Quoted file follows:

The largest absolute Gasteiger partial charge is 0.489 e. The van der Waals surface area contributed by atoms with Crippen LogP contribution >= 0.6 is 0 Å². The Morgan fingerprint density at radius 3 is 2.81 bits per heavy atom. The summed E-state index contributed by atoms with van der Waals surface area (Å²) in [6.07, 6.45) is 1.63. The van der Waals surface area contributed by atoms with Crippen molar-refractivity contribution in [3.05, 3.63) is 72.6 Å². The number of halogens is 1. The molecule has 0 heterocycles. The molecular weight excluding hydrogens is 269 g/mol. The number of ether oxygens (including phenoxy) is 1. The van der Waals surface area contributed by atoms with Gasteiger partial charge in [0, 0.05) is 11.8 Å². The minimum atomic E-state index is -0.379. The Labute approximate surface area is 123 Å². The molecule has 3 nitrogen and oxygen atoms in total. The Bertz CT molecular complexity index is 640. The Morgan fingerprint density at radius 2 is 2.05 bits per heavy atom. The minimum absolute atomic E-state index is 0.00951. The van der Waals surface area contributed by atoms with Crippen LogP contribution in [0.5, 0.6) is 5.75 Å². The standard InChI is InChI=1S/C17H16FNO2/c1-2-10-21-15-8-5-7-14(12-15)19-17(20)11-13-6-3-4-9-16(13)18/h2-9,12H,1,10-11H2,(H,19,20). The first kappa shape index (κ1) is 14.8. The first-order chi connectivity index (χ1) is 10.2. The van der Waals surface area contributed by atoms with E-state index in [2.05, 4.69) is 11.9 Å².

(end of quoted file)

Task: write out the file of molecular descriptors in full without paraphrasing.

The largest absolute Gasteiger partial charge is 0.489 e. The van der Waals surface area contributed by atoms with Crippen LogP contribution >= 0.6 is 0 Å². The Morgan fingerprint density at radius 3 is 2.81 bits per heavy atom. The summed E-state index contributed by atoms with van der Waals surface area (Å²) in [6.07, 6.45) is 1.63. The van der Waals surface area contributed by atoms with Crippen molar-refractivity contribution in [3.05, 3.63) is 72.6 Å². The number of halogens is 1. The molecule has 0 heterocycles. The molecular weight excluding hydrogens is 269 g/mol. The number of ether oxygens (including phenoxy) is 1. The van der Waals surface area contributed by atoms with Gasteiger partial charge in [0, 0.05) is 11.8 Å². The minimum atomic E-state index is -0.379. The Labute approximate surface area is 123 Å². The molecule has 3 nitrogen and oxygen atoms in total. The Bertz CT molecular complexity index is 640. The Morgan fingerprint density at radius 2 is 2.05 bits per heavy atom. The minimum absolute atomic E-state index is 0.00951. The van der Waals surface area contributed by atoms with Crippen LogP contribution in [0.5, 0.6) is 5.75 Å². The standard InChI is InChI=1S/C17H16FNO2/c1-2-10-21-15-8-5-7-14(12-15)19-17(20)11-13-6-3-4-9-16(13)18/h2-9,12H,1,10-11H2,(H,19,20). The first kappa shape index (κ1) is 14.8. The first-order chi connectivity index (χ1) is 10.2. The van der Waals surface area contributed by atoms with E-state index in [2.05, 4.69) is 11.9 Å².